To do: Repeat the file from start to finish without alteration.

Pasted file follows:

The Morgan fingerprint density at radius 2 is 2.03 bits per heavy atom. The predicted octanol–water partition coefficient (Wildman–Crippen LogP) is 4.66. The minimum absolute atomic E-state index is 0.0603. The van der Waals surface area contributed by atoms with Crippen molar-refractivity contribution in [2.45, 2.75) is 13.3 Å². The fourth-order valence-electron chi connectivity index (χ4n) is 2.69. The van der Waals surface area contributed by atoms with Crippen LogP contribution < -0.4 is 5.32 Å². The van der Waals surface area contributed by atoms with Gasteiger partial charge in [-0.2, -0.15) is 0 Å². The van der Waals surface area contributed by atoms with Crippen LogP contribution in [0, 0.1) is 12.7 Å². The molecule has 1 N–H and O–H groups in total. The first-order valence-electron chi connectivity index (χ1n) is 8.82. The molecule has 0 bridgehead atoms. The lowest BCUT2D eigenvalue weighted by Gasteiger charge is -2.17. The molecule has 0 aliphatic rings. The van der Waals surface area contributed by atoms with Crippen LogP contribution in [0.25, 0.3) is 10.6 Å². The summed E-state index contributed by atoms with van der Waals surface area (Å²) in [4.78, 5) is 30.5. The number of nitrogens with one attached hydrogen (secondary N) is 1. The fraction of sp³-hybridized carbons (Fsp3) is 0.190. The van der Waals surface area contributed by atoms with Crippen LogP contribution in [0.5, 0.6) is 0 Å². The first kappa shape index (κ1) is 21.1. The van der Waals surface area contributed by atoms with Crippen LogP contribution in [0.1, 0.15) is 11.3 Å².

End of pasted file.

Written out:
The Morgan fingerprint density at radius 2 is 2.03 bits per heavy atom. The predicted octanol–water partition coefficient (Wildman–Crippen LogP) is 4.66. The minimum absolute atomic E-state index is 0.0603. The van der Waals surface area contributed by atoms with Crippen molar-refractivity contribution in [2.45, 2.75) is 13.3 Å². The fourth-order valence-electron chi connectivity index (χ4n) is 2.69. The van der Waals surface area contributed by atoms with Crippen LogP contribution < -0.4 is 5.32 Å². The van der Waals surface area contributed by atoms with Gasteiger partial charge in [-0.2, -0.15) is 0 Å². The van der Waals surface area contributed by atoms with Crippen LogP contribution in [0, 0.1) is 12.7 Å². The molecule has 1 N–H and O–H groups in total. The first-order valence-electron chi connectivity index (χ1n) is 8.82. The molecule has 0 bridgehead atoms. The lowest BCUT2D eigenvalue weighted by Gasteiger charge is -2.17. The molecule has 0 aliphatic rings. The van der Waals surface area contributed by atoms with Crippen LogP contribution in [0.25, 0.3) is 10.6 Å². The summed E-state index contributed by atoms with van der Waals surface area (Å²) in [4.78, 5) is 30.5. The number of nitrogens with one attached hydrogen (secondary N) is 1. The fraction of sp³-hybridized carbons (Fsp3) is 0.190. The van der Waals surface area contributed by atoms with Crippen LogP contribution in [0.5, 0.6) is 0 Å². The first kappa shape index (κ1) is 21.1. The van der Waals surface area contributed by atoms with Crippen LogP contribution in [0.1, 0.15) is 11.3 Å².